New genomic method can identify disease-causing genes
Provides unprecedented precision and speed
PALO ALTO, Calif. -- A novel computational method to detect disease-causing genes accurately and rapidly was announced by Roche scientists in the October 22 issue of Science. This approach, another innovation in computational genetic analysis from Roche scientists, promises to accelerate markedly the discovery of mouse correlates of genetic risk factors for human disease. The new approach enables researchers to identify a single causative genetic factor by correlating a pattern of observable physiological or pathological differences among selected strains of mice with a pattern of genomic variation. Using conventional methods, pin-pointing a gene contributing to disease risk could take five scientists five years. With Roche's latest innovation, which has up to 1,000-fold greater precision than current methods, a single researcher may accomplish the task in a single afternoon. The method takes advantage of the block-like patterns of genomic variation in selected mouse strains, as illustrated on the cover of Science in which the article appears.
"Our hope is that this new computational approach will increase the utility of the vast amount of DNA sequence information available today and help researchers more fully leverage mouse models of human disease to identify genes contributing to disease risk and drug response," said Gary Peltz, M.D., Ph.D., head of Genetics and Genomics at Roche Palo Alto. "It will help researchers understand the relationship between trait differences and variations in the mouse genome, which will move us a long way toward understanding the impact of human genetic differences. As that happens, we should be able to translate genetic data more effectively and efficiently into the development of both novel diagnostic tools and new medicines to treat human diseases."
In this regard, Roche Palo Alto is engaged in research with several leading universities and government institutions to leverage the power of the new computational technique. The studies are directed toward better understanding the genetic causes of a range of human diseases and toward pharmacogenetic analysis of how various drugs that are used commonly to treat disease work in humans.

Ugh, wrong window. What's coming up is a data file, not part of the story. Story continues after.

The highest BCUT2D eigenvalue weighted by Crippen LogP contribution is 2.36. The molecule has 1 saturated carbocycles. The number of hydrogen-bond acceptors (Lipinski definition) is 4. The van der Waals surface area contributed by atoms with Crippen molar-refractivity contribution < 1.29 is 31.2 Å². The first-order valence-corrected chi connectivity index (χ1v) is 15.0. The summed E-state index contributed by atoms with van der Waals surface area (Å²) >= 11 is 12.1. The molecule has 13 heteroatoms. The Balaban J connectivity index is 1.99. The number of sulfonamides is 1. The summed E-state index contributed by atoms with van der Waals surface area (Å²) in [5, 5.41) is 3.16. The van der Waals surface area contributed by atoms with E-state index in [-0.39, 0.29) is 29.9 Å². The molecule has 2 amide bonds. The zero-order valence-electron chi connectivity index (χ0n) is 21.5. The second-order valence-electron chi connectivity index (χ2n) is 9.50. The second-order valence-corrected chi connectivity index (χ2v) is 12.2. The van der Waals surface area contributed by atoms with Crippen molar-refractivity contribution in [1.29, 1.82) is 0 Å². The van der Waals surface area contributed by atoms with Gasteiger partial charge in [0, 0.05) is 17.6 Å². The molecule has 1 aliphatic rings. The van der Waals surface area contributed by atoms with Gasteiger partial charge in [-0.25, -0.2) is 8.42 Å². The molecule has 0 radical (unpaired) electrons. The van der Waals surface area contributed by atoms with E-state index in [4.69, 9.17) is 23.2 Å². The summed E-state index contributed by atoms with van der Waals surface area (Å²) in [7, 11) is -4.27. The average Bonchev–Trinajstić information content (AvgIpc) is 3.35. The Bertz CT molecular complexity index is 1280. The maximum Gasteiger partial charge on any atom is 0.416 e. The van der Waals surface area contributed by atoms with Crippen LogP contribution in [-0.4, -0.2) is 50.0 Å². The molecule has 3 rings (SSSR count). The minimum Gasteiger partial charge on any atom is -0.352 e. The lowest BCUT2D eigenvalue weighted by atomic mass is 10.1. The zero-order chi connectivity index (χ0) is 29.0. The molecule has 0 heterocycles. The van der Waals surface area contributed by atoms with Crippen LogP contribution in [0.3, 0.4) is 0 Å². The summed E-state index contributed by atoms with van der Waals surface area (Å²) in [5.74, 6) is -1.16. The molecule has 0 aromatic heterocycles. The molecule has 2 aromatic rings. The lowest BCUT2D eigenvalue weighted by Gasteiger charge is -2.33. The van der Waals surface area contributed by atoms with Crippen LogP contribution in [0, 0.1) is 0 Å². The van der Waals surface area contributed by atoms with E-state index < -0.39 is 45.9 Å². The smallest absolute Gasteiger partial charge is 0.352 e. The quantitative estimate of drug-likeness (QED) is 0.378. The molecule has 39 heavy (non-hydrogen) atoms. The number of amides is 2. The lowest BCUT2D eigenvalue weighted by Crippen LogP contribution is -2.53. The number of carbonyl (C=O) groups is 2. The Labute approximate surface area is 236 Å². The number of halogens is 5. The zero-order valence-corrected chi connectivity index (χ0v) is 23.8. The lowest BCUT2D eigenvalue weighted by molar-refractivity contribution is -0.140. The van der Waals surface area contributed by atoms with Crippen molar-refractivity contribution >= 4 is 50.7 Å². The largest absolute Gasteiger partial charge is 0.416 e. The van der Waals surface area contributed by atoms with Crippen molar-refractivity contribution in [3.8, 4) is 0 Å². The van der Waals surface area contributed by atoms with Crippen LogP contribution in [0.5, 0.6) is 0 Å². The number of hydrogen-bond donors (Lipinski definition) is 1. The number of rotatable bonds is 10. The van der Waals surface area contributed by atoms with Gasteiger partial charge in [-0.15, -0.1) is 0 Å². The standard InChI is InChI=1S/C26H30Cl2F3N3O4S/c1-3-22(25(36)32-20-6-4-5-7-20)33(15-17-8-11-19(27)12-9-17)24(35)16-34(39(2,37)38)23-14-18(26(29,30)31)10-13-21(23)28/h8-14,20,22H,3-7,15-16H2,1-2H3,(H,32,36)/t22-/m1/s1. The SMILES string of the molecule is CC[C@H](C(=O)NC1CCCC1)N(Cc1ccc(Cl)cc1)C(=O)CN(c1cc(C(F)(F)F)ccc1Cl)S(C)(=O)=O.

The paper, entitled "In Silico Genetics: Identification of a Novel Functional Element Regulating H2-Ea Gene Expression," reports that the new computational algorithm correctly identified the genetic basis for strain-specific differences in several biologically important traits, including differences in drug metabolism. The examples presented in the paper demonstrate the ability of the methodology to identify causative genetic factors accurately for a wide range of trait data. The technique also has the potential to uncover currently unknown genetic factors contributing to a host of different diseases.
Roche scientists first published a computational method for mouse genome analysis in the June 8, 2001 issue of Science. That method predicted regions of a mouse chromosome responsible for a trait difference. The predicted regions contained hundreds of genes and the results were assessed by relative (percentile ranking) statistical criteria. The new method offers the same analytic speed, but is much more exact, linking a single gene to a trait difference. This method eliminates the need for follow-up studies to mine large chromosomal regions, saving researchers from months to years of experimentation. In addition, the results are assessed by absolute (p-value) statistical criteria, which give researchers greater confidence in their analyses.
The pattern of genetic variation analyzed by this new computational method was created by mining a database of common genetic markers, called single nucleotide polymorphisms (SNPs), covering 1,900 genes across 16 commonly used inbred mouse strains. That database was created by Roche scientists in Palo Alto and Alameda, Calif., and Basel, Switzerland, and was partially sponsored by a National Human Genome Research Institute Grant. It was recently selected as the top SNP database by respondents to a survey of scientists conducted by Genome Technology and GenomeWeb Daily News. The genetic pattern maps are now available to the public for the first time as part of the Roche SNP database web site (http://mouseSNP.Roche.com). The web site delivers a wealth of genetic information about many mouse strains that are commonly used to model human disease.
The mouse genome is similar to that of humans and mice can be genetically manipulated. Because of this, the mouse is the most commonly used experimental model for studying human disease, and the "mouse to man" approach is widely used. Since analyses of mouse genetic models by traditional methods are very time-consuming and costly, this novel computational approach represents a major advance for this entire field of research.
Study participants from Roche included Guochun Liao, Jianmei Wang, Jingshu Guo, John Allard, Janet Cheng, Anh Nguyen, Gary Peltz, and Jonathan Usuka from the Roche Palo Alto campus, and Dorothee Foernzler from the Roche Center for Medical Genomics in Basel, Switzerland. Other study participants included: Steve Shafer from Stanford University, Stanford, California; Anne Peuch from the Centre National de Génotypage, France and John D. McPherson from the Washington University School of Medicine, St. Louis, Missouri.
Source: Eurekalert & othersLast reviewed: By John M. Grohol, Psy.D. on 21 Feb 2009
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